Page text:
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Stacey Vanek-Smith: The juggernaut that is the stimulus bill has everyone’s attention right now. That has some Washington insiders worried that everything else will get pushed to the back burner. To that end, a group of health care reformers meets today in Washington, as John Dimsdale reports.
John Dimsdale: Some lawmakers say they can cut the cost of government-sponsored health care by pooling the purchasing power of large groups of patients. These reformers are encouraged by President Obama’s attention to health reform.
David Helms: He comes with a lot of excitement that we’re gonna address this issue after not having done so for a while.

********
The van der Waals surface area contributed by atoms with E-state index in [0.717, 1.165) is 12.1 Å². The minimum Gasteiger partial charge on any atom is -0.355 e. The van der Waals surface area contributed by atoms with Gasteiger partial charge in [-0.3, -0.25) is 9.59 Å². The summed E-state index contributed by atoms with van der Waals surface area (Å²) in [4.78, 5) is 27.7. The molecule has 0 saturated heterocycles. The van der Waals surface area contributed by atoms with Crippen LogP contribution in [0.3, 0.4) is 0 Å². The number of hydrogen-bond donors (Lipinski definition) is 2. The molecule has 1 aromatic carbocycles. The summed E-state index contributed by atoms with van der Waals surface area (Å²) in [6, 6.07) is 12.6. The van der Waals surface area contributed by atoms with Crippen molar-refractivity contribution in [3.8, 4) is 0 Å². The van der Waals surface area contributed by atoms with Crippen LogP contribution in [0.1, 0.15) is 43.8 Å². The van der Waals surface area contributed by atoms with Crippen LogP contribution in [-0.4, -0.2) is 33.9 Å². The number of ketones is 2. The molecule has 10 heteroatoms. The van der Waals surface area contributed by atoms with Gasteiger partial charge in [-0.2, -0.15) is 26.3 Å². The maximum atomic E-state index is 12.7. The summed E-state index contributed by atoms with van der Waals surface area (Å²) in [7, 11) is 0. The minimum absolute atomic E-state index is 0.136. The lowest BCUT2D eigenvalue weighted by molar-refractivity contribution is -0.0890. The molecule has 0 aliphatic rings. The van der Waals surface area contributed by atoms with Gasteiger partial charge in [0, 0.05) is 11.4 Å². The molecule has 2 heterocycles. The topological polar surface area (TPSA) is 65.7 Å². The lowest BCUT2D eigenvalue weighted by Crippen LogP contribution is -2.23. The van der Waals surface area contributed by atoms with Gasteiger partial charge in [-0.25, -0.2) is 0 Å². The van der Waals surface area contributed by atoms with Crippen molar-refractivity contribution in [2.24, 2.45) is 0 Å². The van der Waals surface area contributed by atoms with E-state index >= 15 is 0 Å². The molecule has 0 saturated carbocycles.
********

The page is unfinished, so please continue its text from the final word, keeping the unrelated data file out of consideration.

David Helms is the CEO of Academy Health, which has sponsored the annual National Health Policy Conference since 2000. He thinks reform is imminent.
Helms: The pressure is enormous. The health care costs are getting to be unsustainable for certainly state governments and employers.
Many reformers say rising unemployment will create more public support for government-sponsored health insurance. But the Urban Institute’s Robert Reischauer wonders how the government can afford it.
Robert Reischauer: The economic crisis constrains the resources that we have available for long-run investments of this sort.
Reischauer expects only incremental health care changes in the next few years.
In Washington, I’m John Dimsdale for Marketplace.
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